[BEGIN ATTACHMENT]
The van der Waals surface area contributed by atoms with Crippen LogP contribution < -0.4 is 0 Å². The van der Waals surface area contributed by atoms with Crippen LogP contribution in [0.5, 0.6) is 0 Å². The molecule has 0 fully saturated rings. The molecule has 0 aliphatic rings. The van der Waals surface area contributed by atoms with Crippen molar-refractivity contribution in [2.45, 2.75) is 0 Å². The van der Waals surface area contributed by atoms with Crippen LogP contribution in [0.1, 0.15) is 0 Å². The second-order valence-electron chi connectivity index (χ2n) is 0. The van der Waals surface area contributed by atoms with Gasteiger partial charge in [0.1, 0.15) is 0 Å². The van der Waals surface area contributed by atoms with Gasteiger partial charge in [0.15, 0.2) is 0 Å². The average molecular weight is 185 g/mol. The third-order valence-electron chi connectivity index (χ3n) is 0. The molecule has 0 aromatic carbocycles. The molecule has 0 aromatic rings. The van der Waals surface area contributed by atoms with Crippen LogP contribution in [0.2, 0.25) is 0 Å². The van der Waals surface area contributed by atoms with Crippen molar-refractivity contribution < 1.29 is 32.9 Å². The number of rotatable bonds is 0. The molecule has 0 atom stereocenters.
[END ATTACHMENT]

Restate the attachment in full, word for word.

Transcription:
The van der Waals surface area contributed by atoms with Crippen LogP contribution < -0.4 is 0 Å². The van der Waals surface area contributed by atoms with Crippen LogP contribution in [0.5, 0.6) is 0 Å². The molecule has 0 fully saturated rings. The molecule has 0 aliphatic rings. The van der Waals surface area contributed by atoms with Crippen molar-refractivity contribution in [2.45, 2.75) is 0 Å². The van der Waals surface area contributed by atoms with Crippen LogP contribution in [0.1, 0.15) is 0 Å². The second-order valence-electron chi connectivity index (χ2n) is 0. The van der Waals surface area contributed by atoms with Gasteiger partial charge in [0.1, 0.15) is 0 Å². The van der Waals surface area contributed by atoms with Gasteiger partial charge in [0.15, 0.2) is 0 Å². The average molecular weight is 185 g/mol. The third-order valence-electron chi connectivity index (χ3n) is 0. The molecule has 0 aromatic carbocycles. The molecule has 0 aromatic rings. The van der Waals surface area contributed by atoms with Crippen LogP contribution in [0.2, 0.25) is 0 Å². The van der Waals surface area contributed by atoms with Crippen molar-refractivity contribution < 1.29 is 32.9 Å². The number of rotatable bonds is 0. The molecule has 0 atom stereocenters.